In the desperate quest to revitalize brick-and-mortar shopping, developers are turning every sleepy strip center, office park and industrial zone into a mixed-use lifestyle laboratory.
Some call them foodie districts, anti-malls or hipster havens, complete with curated, vegan-friendly, free-range certified, conflict-free, sustainable fair trade.
If you ever wonder if you’re in one of these places, just look for reclaimed wood and exposed pipes.
Artisanal is the word of the day here. It’s used so frequently in marketing materials to describe modern shopping that one would think India, China and the other manufacturing powerhouses were suddenly filled with actual crafty artisans.
In Orange County, it started more than 20 years ago with The Lab Antimall in Costa Mesa, which was way ahead of its time. Now there are little pockets of alternative shopping like The Mix, Anaheim Packing District and Union Market.
The Mix, off Harbor Boulevard in Costa Mesa, was simply contrived out of a moribund furniture center surrounded by big office buildings. If there wasn’t a Google Maps, you wouldn’t find it.
But here’s the thing: It has some really great stores and restaurants.
Taco Maria, for example, has been called “the most important Mexican restaurant in California,” according to Jonathan Gold, the Pulitzer Prize-winning food critic for the Los Angeles Times.
When you meander through these mazes — and they are mazes — there is a start-up feel to many of the shops. Some are still being built out.
It’s unclear how many of them will stick, but it’s not for lack of creativity.
Greenleaf restaurant in The Mix claims a “farm-to-face spirit.”
“At the crossroads of delicious and simple, our drive to love, laugh and live longer was born,” it says on the menu. “We look beyond today, forging our legacy out of authentic experiences, fresh ingredients and exceptional people.”
In reality, the place — you know — sells salads and stuff.
But they’re good. You can make your own with thai chili, ricotta salata, agave-roasted walnuts, lemongrass lychee dressing and other things I can’t pronounce.
Most of these alt-stores have a carefully created brand that’s not supposed to look like a brand. It’s an odd mix between nostalgia and farmers market chic.
You’ll see lots of mason jars and Bing Crosby vinyl, beards, wool caps and Red Wing construction boots that look a little too new. In fact, there are more varieties of boots walking around than there are tennis shoes.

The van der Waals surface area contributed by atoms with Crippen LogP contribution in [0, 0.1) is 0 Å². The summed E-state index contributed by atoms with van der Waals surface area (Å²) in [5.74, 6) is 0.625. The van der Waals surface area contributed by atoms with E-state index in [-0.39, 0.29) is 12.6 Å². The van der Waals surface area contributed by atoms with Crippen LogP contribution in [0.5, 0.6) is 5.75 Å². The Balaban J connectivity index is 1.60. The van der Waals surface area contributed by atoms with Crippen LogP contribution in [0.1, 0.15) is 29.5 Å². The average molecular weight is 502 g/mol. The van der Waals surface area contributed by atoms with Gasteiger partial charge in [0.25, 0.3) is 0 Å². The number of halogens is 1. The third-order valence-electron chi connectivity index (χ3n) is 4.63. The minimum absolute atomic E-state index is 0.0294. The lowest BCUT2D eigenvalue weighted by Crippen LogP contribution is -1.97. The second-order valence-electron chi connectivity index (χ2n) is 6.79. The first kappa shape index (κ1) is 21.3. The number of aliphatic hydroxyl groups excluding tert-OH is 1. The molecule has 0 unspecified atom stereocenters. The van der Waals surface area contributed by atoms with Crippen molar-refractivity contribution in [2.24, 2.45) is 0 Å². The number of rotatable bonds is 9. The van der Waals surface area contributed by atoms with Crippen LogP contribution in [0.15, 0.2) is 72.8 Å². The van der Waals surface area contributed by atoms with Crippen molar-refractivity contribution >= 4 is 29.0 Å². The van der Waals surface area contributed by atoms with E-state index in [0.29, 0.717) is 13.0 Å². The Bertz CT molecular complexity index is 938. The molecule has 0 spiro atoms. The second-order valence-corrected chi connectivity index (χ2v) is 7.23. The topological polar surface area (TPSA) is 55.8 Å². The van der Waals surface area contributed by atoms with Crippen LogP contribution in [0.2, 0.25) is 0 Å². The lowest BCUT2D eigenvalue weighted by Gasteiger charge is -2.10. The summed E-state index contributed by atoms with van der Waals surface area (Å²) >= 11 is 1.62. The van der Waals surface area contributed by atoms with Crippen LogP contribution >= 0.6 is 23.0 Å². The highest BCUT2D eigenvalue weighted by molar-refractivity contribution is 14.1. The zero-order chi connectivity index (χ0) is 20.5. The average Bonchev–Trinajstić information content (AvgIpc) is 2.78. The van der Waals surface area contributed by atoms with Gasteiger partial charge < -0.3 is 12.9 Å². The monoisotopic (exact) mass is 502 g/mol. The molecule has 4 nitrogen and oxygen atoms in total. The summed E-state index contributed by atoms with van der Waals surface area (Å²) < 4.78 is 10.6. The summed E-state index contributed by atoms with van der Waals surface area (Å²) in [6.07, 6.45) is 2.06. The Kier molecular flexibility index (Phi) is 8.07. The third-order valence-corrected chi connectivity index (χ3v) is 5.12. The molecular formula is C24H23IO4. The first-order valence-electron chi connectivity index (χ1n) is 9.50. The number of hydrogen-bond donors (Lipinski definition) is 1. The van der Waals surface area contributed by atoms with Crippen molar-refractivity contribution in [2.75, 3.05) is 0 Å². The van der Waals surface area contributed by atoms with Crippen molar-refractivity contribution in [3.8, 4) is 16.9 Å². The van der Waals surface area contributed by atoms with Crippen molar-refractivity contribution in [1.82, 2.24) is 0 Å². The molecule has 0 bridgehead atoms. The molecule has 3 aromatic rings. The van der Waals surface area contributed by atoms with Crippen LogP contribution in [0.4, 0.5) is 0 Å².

Unsigned indie music plays overhead. It will never be on the radio, but that’s the point. It has an audience here, and that’s OK.
Portola Coffee is hot right now. The company has six locations in Orange County — almost all of them in alternative sites. The slogan is “their hands, our hands, your hands.”
It’s a sustainable thing. But if you’re a coffee snob, you will want to experience it. Chances are you will soon be driving 20 miles out of your way for a cup, thus erasing any environmental benefits.
This new lifestyle shopping approach has some critics. A couple of years ago, the New York Times saw this metamorphosis happening on a city level, where people were basically priced out of Brooklyn, so they went to the suburbs and created these zones. The Times called it “hipsturbia.”
Certainly you can see the trappings of the hipster elite. A more generous term is “creatives.”
In these places, you are more likely to see people carrying vintage viewfinder cameras and drinking craft beer. Their tattoos tell an ongoing story.
In the parking lot are an unusual number of Fiat 500s, Subarus and VW Tiguans. Their owners have a rugged, yet bespoke appearance — and they are not afraid to wear hair product.
At Union Market in Tustin, however, it’s a different vibe. First of all, it’s a box within a mall, so it doesn’t have the iconoclastic panache of an Anaheim Packing District.
You can’t escape the affectation. It’s clearly a little better than a traditional mall, but it’s still surrounded by acres of asphalt and faux buildings with signs that tout a theater-style font. Perhaps someone thought the flair would make the experience more dramatic.
In this pop-up culture, entrepreneurs will want to reach a younger audience. They will try to say and do all the right things.
The challenge will be to sustain actual buyers. With couches and caffeine, it’s easy to lounge in a temperature-controlled space all day. But how do you capture lightning in a fickle market?
The hip things today become dad jokes tomorrow.
But, hey, at least we’re eating better.
DAVID HANSEN is a writer and Laguna Beach resident. He can be reached at email@example.com.